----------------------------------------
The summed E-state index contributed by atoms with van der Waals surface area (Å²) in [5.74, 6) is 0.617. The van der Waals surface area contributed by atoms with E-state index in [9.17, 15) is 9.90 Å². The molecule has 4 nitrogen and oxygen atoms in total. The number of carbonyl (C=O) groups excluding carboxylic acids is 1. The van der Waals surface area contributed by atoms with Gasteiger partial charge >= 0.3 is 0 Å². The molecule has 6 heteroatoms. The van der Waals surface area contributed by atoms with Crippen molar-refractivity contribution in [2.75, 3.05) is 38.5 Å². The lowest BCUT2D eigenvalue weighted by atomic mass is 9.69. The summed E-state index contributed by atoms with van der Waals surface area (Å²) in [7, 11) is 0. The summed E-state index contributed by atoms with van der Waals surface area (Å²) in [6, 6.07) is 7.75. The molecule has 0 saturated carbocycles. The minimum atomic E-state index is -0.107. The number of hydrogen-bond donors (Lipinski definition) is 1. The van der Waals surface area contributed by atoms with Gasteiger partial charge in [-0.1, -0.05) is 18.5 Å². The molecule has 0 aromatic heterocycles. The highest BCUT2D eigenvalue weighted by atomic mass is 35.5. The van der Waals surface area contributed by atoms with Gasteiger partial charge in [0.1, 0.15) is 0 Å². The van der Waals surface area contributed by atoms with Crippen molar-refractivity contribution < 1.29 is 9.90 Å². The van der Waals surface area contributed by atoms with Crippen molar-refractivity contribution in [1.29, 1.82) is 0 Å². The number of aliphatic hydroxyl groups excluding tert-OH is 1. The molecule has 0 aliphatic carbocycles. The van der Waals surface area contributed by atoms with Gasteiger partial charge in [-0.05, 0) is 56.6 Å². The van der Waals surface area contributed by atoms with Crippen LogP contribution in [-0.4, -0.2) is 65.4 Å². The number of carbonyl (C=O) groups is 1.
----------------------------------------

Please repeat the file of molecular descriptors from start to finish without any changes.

The summed E-state index contributed by atoms with van der Waals surface area (Å²) in [5.74, 6) is 0.617. The van der Waals surface area contributed by atoms with E-state index in [9.17, 15) is 9.90 Å². The molecule has 4 nitrogen and oxygen atoms in total. The number of carbonyl (C=O) groups excluding carboxylic acids is 1. The van der Waals surface area contributed by atoms with Gasteiger partial charge >= 0.3 is 0 Å². The molecule has 6 heteroatoms. The van der Waals surface area contributed by atoms with Crippen molar-refractivity contribution in [2.75, 3.05) is 38.5 Å². The lowest BCUT2D eigenvalue weighted by atomic mass is 9.69. The summed E-state index contributed by atoms with van der Waals surface area (Å²) in [7, 11) is 0. The summed E-state index contributed by atoms with van der Waals surface area (Å²) in [6, 6.07) is 7.75. The molecule has 0 saturated carbocycles. The minimum atomic E-state index is -0.107. The number of hydrogen-bond donors (Lipinski definition) is 1. The van der Waals surface area contributed by atoms with Gasteiger partial charge in [-0.1, -0.05) is 18.5 Å². The molecule has 0 aromatic heterocycles. The highest BCUT2D eigenvalue weighted by atomic mass is 35.5. The van der Waals surface area contributed by atoms with Gasteiger partial charge in [0.1, 0.15) is 0 Å². The van der Waals surface area contributed by atoms with Crippen molar-refractivity contribution < 1.29 is 9.90 Å². The van der Waals surface area contributed by atoms with Crippen molar-refractivity contribution in [1.29, 1.82) is 0 Å². The number of aliphatic hydroxyl groups excluding tert-OH is 1. The molecule has 0 aliphatic carbocycles. The van der Waals surface area contributed by atoms with Gasteiger partial charge in [-0.05, 0) is 56.6 Å². The van der Waals surface area contributed by atoms with Crippen LogP contribution in [-0.4, -0.2) is 65.4 Å². The number of carbonyl (C=O) groups is 1.